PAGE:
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What Are the Signs and Symptoms of High Blood Pressure?

High blood pressure (HBP) itself usually has no signs or symptoms. Rarely, headaches may occur.

You can have HBP for years without knowing it. During this time, the condition can damage your heart, blood vessels, kidneys, and other parts of your body.

Some people only learn that they have HBP after the damage has caused problems, such as coronary heart disease, stroke, or kidney failure.

Knowing your blood pressure numbers is important, even when you're feeling fine. If your blood pressure is normal, you can work with your health care team to keep it that way. If your blood pressure is too high, you can take steps to lower it. Lowering your blood pressure will help reduce your risk for related health problems.

Complications of High Blood Pressure

When blood pressure stays high over time, it can damage the body. HBP can cause:

  • The heart to get larger or weaker, which may lead to heart failure. Heart failure is a condition in which the heart can't pump enough blood to meet the body's needs.
  • Aneurysms (AN-u-risms) to form in blood vessels. An aneurysm is an abnormal bulge in the wall of an artery. Common spots for aneurysms are the main artery that carries blood from the heart to the body; the arteries in the brain, legs, and intestines; and the artery leading to the spleen.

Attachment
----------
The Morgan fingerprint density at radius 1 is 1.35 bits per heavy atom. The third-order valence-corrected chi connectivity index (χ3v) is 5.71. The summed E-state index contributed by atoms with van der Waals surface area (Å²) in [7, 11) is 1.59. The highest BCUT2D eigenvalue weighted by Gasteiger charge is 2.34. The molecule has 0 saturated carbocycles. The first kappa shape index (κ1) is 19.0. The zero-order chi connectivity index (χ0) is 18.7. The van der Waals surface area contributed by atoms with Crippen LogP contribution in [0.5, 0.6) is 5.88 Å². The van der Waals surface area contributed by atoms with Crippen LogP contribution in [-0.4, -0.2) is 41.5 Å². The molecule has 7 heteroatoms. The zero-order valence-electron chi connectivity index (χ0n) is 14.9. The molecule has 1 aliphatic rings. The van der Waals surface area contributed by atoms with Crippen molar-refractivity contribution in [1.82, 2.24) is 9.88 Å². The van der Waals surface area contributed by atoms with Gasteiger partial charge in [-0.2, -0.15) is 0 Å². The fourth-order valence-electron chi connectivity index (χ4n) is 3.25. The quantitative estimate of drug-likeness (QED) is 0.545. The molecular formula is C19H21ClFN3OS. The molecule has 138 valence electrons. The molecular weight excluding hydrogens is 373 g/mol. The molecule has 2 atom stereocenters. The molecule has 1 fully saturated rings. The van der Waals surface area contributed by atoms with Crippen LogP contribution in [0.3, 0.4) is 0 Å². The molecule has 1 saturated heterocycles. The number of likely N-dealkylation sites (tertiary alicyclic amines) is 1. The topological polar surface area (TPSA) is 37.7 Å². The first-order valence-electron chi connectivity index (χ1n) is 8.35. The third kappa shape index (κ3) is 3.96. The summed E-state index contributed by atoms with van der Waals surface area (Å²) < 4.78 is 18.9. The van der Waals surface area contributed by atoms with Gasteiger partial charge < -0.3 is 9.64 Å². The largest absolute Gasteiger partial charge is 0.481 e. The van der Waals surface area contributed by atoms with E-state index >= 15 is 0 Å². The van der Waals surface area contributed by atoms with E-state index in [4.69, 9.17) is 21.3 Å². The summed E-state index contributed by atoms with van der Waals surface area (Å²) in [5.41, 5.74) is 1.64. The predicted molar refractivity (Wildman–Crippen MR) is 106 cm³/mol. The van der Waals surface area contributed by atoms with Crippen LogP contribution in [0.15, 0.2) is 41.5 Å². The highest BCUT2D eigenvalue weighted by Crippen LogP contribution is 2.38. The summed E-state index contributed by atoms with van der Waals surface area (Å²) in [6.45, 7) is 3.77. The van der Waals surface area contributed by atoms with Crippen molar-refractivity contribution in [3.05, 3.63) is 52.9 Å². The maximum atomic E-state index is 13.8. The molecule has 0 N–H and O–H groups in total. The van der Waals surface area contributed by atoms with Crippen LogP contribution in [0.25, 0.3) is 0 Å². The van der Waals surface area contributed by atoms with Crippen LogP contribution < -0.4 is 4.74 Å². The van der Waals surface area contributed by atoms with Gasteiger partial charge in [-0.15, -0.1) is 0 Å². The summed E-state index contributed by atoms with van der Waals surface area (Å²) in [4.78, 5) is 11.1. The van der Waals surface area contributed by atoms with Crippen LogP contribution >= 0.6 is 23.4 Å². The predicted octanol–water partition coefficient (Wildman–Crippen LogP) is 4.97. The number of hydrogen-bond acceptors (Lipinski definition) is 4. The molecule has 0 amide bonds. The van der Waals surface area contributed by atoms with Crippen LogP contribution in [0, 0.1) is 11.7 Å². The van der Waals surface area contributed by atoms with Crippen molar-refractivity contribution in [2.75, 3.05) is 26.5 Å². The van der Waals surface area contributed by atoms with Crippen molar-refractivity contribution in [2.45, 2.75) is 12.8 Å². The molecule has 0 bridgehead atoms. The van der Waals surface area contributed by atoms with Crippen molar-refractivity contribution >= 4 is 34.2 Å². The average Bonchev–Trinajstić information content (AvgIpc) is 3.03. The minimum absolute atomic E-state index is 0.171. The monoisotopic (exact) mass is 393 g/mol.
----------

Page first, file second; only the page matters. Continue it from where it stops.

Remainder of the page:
• Blood vessels in the kidneys to narrow. This may cause kidney failure.
  • Arteries throughout the body to narrow in some places, which limits blood flow (especially to the heart, brain, kidneys, and legs). This can cause a heart attack, stroke, kidney failure, or amputation of part of the leg.
  • Blood vessels in the eyes to burst or bleed. This may lead to vision changes or blindness.
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The Heart Truth®—a national heart disease awareness campaign for women—is sponsored by the NHLBI. The campaign's goal is to give women a personal and urgent wakeup call about their risk for heart disease. 

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August 02, 2012 Last Updated Icon

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